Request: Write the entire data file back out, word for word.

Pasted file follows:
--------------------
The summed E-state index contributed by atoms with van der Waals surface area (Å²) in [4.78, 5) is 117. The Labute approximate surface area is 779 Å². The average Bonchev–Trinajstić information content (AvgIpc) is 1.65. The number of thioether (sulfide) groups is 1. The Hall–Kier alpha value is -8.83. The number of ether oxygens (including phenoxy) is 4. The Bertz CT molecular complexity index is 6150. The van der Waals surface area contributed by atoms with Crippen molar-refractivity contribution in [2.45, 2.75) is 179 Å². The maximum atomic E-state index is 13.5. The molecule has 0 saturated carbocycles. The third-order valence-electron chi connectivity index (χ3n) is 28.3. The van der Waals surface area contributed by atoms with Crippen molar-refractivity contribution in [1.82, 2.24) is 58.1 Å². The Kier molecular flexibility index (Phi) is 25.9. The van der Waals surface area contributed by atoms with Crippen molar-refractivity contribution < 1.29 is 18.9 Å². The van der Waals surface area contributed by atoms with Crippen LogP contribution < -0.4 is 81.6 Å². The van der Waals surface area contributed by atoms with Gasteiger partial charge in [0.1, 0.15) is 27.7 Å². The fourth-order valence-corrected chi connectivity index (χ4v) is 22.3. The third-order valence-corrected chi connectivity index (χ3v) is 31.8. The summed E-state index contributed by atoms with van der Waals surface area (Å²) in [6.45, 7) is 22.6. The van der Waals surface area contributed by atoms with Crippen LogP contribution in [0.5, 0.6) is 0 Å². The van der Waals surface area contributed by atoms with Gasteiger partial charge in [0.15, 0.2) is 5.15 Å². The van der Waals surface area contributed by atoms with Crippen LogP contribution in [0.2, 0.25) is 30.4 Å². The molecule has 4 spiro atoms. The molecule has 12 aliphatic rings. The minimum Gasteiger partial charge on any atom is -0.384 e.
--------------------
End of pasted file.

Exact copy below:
The summed E-state index contributed by atoms with van der Waals surface area (Å²) in [4.78, 5) is 117. The Labute approximate surface area is 779 Å². The average Bonchev–Trinajstić information content (AvgIpc) is 1.65. The number of thioether (sulfide) groups is 1. The Hall–Kier alpha value is -8.83. The number of ether oxygens (including phenoxy) is 4. The Bertz CT molecular complexity index is 6150. The van der Waals surface area contributed by atoms with Crippen molar-refractivity contribution in [2.45, 2.75) is 179 Å². The maximum atomic E-state index is 13.5. The molecule has 0 saturated carbocycles. The third-order valence-electron chi connectivity index (χ3n) is 28.3. The van der Waals surface area contributed by atoms with Crippen molar-refractivity contribution in [1.82, 2.24) is 58.1 Å². The Kier molecular flexibility index (Phi) is 25.9. The van der Waals surface area contributed by atoms with Crippen molar-refractivity contribution < 1.29 is 18.9 Å². The van der Waals surface area contributed by atoms with Crippen LogP contribution < -0.4 is 81.6 Å². The van der Waals surface area contributed by atoms with Gasteiger partial charge in [0.1, 0.15) is 27.7 Å². The fourth-order valence-corrected chi connectivity index (χ4v) is 22.3. The third-order valence-corrected chi connectivity index (χ3v) is 31.8. The summed E-state index contributed by atoms with van der Waals surface area (Å²) in [6.45, 7) is 22.6. The van der Waals surface area contributed by atoms with Crippen LogP contribution in [0.5, 0.6) is 0 Å². The van der Waals surface area contributed by atoms with Gasteiger partial charge in [0.15, 0.2) is 5.15 Å². The van der Waals surface area contributed by atoms with Crippen LogP contribution in [0.2, 0.25) is 30.4 Å². The molecule has 4 spiro atoms. The molecule has 12 aliphatic rings. The minimum Gasteiger partial charge on any atom is -0.384 e.